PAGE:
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Craig's Book Club
Book Reviews

Spotlight on: Such a Good Girl and Other Crime Stories by Ed Gorman


To arrange to have products considered for review, send an email to craigsbookclub@yahoo.com.


Such a Good Girl and Other Crime Stories by Ed Gorman Ed Gorman, Such a Good Girl and Other Crime Stories

Speak to genre writers about the writers they admire and the name of Ed Gorman will invariably come up. His ability to cross mystery, suspense, horror, and western boundaries has given him a large following in the community. Unfortunately, it has also kept him from mainstream success.

Ask about his work and you'll likely be told to "read it all." Such a Good Girl and Other Crime Stories is probably as good a place to start as any, provided you skip the first couple of tales. They are original to this collection, but they simply don't live up to the rest. Putting them at the front of the book was a poor decision, as they nearly made me give up on the book altogether.

The introduction by Richard Laymon (one of those where one friend writes about another -- pervasive in the mystery and horror genres) promises some of the best stories you've ever read -- morality, sadness, and humor abound -- and urges the reader to seek out Gorman "oaters" (Westerns), as well. You really couldn't ask for a better introduction, but incidentally, Laymon does not mention one single story included in Such a Good Girl, choosing instead to slyly lead the reader toward Gorman's other collections and novels.

Unfortunately, this is the third Five Star short story collection that I have read and, although their books are beautifully produced (the spines are especially strong), the contents have been consistently lacking. (For more indepth information, read my reviews of Jack Dann's Visitations and Barbara and Max Allan Collins' Murder - His and Hers.) Publishing a book without a thorough copy edit isn't doing anybody any favors; it's confusing as hell when characters' names change on a whim, like happens in both "A New Man" and "Aftermath."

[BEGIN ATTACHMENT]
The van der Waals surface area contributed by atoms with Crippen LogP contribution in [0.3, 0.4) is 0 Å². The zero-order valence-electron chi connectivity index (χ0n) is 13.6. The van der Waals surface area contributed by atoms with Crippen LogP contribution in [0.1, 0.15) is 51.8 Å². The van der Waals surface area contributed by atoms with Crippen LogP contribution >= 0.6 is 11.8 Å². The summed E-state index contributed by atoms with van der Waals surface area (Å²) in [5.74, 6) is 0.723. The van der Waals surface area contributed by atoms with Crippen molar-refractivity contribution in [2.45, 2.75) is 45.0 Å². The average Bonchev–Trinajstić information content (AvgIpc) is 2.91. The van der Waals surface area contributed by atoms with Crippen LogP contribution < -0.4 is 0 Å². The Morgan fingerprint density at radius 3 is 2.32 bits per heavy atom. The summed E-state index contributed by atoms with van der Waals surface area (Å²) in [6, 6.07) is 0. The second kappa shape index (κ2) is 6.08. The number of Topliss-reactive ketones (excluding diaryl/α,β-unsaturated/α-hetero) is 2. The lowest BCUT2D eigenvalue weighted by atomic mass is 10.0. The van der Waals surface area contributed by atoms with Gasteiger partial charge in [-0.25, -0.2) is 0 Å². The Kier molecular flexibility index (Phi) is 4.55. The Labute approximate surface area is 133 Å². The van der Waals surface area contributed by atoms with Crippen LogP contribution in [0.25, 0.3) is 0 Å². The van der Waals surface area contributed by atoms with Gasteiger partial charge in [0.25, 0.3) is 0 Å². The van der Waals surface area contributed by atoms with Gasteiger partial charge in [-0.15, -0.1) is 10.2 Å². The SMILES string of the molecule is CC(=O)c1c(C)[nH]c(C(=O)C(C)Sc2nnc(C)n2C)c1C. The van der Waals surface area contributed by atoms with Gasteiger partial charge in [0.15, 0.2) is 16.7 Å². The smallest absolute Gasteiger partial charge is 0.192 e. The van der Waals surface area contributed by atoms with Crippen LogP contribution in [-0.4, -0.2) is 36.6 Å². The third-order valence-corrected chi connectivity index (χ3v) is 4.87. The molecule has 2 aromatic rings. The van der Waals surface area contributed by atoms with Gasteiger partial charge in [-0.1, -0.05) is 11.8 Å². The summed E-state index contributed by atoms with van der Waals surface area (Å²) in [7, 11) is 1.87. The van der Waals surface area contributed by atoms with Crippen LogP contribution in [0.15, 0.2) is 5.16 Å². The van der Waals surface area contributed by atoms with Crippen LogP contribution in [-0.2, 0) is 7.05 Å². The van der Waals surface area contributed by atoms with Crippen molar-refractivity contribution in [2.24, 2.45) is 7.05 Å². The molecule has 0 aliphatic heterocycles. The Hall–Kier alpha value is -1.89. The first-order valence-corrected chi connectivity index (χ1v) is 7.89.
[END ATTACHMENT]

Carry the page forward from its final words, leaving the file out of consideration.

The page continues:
The first story, "All These Condemned," has a twist ending but an otherwise unsatisfying conclusion. Next is "A Girl Like You." Rich boy Peter Wyeth can have anything he wants -- except Nora. But who is she? And why does this story have no real resolution? Fortunately, there are some real gems that follow.

"The Way It Used to Be" is the first one to show any real cleverness in style or execution. It follows a teenaged bigot on his search to find out why his sister is dating a black guy. A cross of Joe Lansdale and Rod Serling. "Judgment" (from Monsters in Our Midst) was the first one to show any sign of "genius." Character and plot combine in a classic story of a man who follows his conscience in the face of the rules. "Ghosts" is a more emotional piece, about two out-of-luck characters whose lives intersect. The change in focus is surprising but natural.

"That Day at Eagle Point" follows the lives of three friends through their ups and downs, breakups and reconciliations, up to and including the ends of two lives. It's emotionally solid work from Gorman and it at this point when I realized that I just might get out of Such a Good Girl and Other Crime Stories entertained after all. The centerpiece, however, is the title novella, which concerns the sacrifices some people will make in the name of a loved one's happiness. "Such a Good Girl" has uncommon characters, a gripping plot, and an unexpected resolution, making it near the cream of this crop. "Aftermath," about what happens when a police officer rapes a local suburbanite instead of his usual prostitutes, is almost as good, but it doesn't quite play fair, hiding information from the reader and offering an ending that could not have possibly been foreseen.

When private eye Jack Dwyer (protagonist of a series of Gorman mystery novels) investigates an assault on a young girl, he finds out that beauty isn't only in the "Eye of the Beholder." In this, and throughout Such a Good Girl and Other Crime Stories, Gorman exhibits his true skill at bringing out the darkness in his characters. This skill is used to perfection in the collection's closer, "Angie," a true ass-kicker (from the Bram Stoker-winning 999) that crosses into Lansdale territory again with its completely irredeemable lead characters. What a terrific bang to end a collection that started out with a whimper.


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